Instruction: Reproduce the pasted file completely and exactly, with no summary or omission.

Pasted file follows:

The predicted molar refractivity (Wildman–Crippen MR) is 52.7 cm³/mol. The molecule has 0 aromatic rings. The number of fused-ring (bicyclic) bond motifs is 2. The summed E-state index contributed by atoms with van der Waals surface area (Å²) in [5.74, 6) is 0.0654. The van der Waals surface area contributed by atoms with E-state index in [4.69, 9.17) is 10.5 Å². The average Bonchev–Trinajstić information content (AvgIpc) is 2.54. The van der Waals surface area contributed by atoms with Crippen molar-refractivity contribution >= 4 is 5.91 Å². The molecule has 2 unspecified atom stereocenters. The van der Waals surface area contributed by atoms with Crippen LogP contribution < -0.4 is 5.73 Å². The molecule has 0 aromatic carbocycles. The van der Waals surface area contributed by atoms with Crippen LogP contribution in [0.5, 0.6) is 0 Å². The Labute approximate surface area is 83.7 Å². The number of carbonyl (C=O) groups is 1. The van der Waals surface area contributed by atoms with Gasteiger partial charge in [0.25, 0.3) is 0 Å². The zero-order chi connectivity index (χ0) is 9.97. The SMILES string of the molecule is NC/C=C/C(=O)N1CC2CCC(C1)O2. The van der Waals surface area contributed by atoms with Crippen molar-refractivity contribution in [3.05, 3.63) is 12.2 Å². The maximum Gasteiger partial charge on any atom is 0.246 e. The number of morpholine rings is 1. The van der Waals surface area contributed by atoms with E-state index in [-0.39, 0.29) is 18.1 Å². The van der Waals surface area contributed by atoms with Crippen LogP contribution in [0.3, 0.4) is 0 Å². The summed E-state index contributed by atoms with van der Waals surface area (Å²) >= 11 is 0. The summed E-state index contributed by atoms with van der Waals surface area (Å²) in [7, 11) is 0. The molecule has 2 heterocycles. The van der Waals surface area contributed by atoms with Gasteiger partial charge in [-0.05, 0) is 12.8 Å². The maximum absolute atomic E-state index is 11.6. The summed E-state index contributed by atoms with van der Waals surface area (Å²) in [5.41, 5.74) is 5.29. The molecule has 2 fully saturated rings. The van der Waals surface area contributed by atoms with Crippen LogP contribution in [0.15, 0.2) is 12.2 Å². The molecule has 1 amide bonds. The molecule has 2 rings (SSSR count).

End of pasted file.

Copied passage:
The predicted molar refractivity (Wildman–Crippen MR) is 52.7 cm³/mol. The molecule has 0 aromatic rings. The number of fused-ring (bicyclic) bond motifs is 2. The summed E-state index contributed by atoms with van der Waals surface area (Å²) in [5.74, 6) is 0.0654. The van der Waals surface area contributed by atoms with E-state index in [4.69, 9.17) is 10.5 Å². The average Bonchev–Trinajstić information content (AvgIpc) is 2.54. The van der Waals surface area contributed by atoms with Crippen molar-refractivity contribution >= 4 is 5.91 Å². The molecule has 2 unspecified atom stereocenters. The van der Waals surface area contributed by atoms with Crippen LogP contribution < -0.4 is 5.73 Å². The molecule has 0 aromatic carbocycles. The van der Waals surface area contributed by atoms with Crippen LogP contribution in [0.5, 0.6) is 0 Å². The Labute approximate surface area is 83.7 Å². The number of carbonyl (C=O) groups is 1. The van der Waals surface area contributed by atoms with Gasteiger partial charge in [0.25, 0.3) is 0 Å². The zero-order chi connectivity index (χ0) is 9.97. The SMILES string of the molecule is NC/C=C/C(=O)N1CC2CCC(C1)O2. The van der Waals surface area contributed by atoms with Crippen molar-refractivity contribution in [3.05, 3.63) is 12.2 Å². The maximum Gasteiger partial charge on any atom is 0.246 e. The number of morpholine rings is 1. The van der Waals surface area contributed by atoms with E-state index in [-0.39, 0.29) is 18.1 Å². The van der Waals surface area contributed by atoms with Crippen LogP contribution in [0.3, 0.4) is 0 Å². The summed E-state index contributed by atoms with van der Waals surface area (Å²) >= 11 is 0. The summed E-state index contributed by atoms with van der Waals surface area (Å²) in [7, 11) is 0. The molecule has 2 heterocycles. The van der Waals surface area contributed by atoms with Gasteiger partial charge in [-0.05, 0) is 12.8 Å². The maximum absolute atomic E-state index is 11.6. The summed E-state index contributed by atoms with van der Waals surface area (Å²) in [5.41, 5.74) is 5.29. The molecule has 2 fully saturated rings. The van der Waals surface area contributed by atoms with Crippen LogP contribution in [0.15, 0.2) is 12.2 Å². The molecule has 1 amide bonds. The molecule has 2 rings (SSSR count).